Royal Wedding Dresses: Queen Margrethe II of Denmark

Margrethe and Henrik of Denmark  on their wedding day, 50 years ago today
(photo Wiki Commons)

All royal weddings are sparkling affairs but when a future ruler gets married, the glitter factor is ramped right up and the celebration turns into an epic that gets its very own place in the history books. That's what happened to the wedding that took place fifty years ago today when Margrethe, heir to the throne of Denmark, wed Henri de Laborde de Monpezat in Copenhagen. The queen in waiting's marriage was attended by royals from across Europe and made headlines around the world. Which makes her outfit one very famous gown indeed. As Queen Margrethe II and Prince Henrik celebrate fifty years of marriage, here's a look back at the royal wedding dress that made history half a century ago today.

 Margrethe's wedding to French diplomat, Henri, took place on June 10th 1967 at the Holmens Kirke in Copenhagen. As the first female heir to a throne to get married in twenty years, there was a huge focus on the marriage and on the gown this future queen would wear for her wedding. Margrethe, who has always been known for her sense of style, chose a gown that has plenty of the classic about it but which blends in several moments of her own individuality.

It was designed by Jorgen Bender, a designer popular with her own mother, Queen Ingrid. The dress was made of white silk and does all the traditional royal wedding things. It's got a high neckline with long sleeves, a fitted waist and a long, flared skirt. But it's also got a very late 1960s feel about it, helped by the square neckline and very fitted sleeves. 

There are lots of touches on this dress which make it different enough for this royal bride while not alarming anyone expecting a traditional regal marriage gown. The embellishments are very subtle and filled with style and sentiment. A piece of lace belonging to Queen Ingrid's mother, Crown Princess Margaret of Sweden, was sewn down the front of the gown. It added texture and history. The lace had been given to Margaret for her own wedding. Its use by the granddaughter who she never met and who was given her name was a sweet and rather emotional touch.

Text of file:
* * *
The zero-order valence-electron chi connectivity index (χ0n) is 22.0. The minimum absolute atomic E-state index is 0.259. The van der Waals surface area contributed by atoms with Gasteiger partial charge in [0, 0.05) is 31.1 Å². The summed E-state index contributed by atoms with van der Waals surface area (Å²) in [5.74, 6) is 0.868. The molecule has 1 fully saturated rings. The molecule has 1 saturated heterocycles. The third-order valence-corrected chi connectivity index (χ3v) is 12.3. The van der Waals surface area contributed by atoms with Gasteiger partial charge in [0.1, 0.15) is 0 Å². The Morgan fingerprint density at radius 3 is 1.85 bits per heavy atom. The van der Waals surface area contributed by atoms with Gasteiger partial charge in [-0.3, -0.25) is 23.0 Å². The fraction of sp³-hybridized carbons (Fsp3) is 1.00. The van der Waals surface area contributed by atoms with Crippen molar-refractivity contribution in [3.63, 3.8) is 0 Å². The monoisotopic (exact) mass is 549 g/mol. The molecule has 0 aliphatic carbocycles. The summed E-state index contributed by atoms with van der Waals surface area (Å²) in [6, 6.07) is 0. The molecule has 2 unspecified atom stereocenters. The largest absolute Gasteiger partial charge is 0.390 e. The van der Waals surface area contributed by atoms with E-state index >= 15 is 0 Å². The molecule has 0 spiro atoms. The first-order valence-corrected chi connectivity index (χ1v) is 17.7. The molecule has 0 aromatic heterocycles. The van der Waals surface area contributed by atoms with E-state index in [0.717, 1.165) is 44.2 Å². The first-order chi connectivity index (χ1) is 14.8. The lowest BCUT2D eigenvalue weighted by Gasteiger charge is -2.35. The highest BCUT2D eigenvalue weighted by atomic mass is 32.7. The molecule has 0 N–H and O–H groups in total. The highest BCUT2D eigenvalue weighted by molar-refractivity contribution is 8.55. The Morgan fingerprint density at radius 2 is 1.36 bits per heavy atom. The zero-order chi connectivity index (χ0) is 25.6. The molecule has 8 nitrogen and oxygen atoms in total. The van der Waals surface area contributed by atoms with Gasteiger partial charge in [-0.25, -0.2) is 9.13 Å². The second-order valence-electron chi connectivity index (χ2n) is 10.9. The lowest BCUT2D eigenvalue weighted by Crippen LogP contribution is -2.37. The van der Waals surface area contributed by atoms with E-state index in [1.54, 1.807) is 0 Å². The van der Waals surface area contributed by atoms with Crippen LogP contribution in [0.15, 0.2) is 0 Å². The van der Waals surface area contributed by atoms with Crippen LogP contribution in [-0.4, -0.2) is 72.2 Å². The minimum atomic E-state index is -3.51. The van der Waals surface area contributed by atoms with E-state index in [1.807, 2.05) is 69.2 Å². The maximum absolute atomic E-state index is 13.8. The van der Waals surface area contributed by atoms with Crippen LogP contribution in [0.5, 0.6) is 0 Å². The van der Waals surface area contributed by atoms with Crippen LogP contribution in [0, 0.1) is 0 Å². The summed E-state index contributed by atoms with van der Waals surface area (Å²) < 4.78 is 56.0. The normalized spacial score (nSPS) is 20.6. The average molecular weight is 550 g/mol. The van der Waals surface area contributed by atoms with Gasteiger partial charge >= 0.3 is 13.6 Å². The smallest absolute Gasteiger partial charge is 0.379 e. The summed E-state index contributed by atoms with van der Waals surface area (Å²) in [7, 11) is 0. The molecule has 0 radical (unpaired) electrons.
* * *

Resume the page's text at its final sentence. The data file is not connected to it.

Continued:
Margrethe also wore a daisy brooch which was made from diamonds belonging to Crown Princess Margaret. It had been made for Margrethe's mother, Ingrid, as a gift from her father, King Gustaf VI Adolf, for her own wedding. And it touched, of course, on the name by which the bride has always liked to be known - Daisy. It also looks rather modern and Margrethe's decision to wear it as a focal point on her gown adds plenty of her own style to this look.

As it's a royal wedding, we need a train and Margrethe didn't stint. She walked up the aisle pulling metres of silk behind her. This is a traditional royal wedding train, big and bold and completely unmissable. It was attached at the shoulders and had an unusual square edge at its end meaning this royal wedding dress finished in the same way it started at the neckline.

Margrethe added the Khedive of Egypt tiara and the traditional Irish lace veil worn by her grandmother and mother at their own weddings. They added more regal touches to this royal wedding look. Dressing future monarchs for a wedding is a big call. There's much more attention on it as heirs tend to make the headlines when they wed and it also has to be history book ready as the snaps from these marriages will be around for a long, long time. Margrethe II of Denmark's wedding dress did all that and more with plenty of personal touches that made it as much about the bride as the event. Fifty years on, it still stands the test of time just like that happy couple who said 'I do' half a century ago today.


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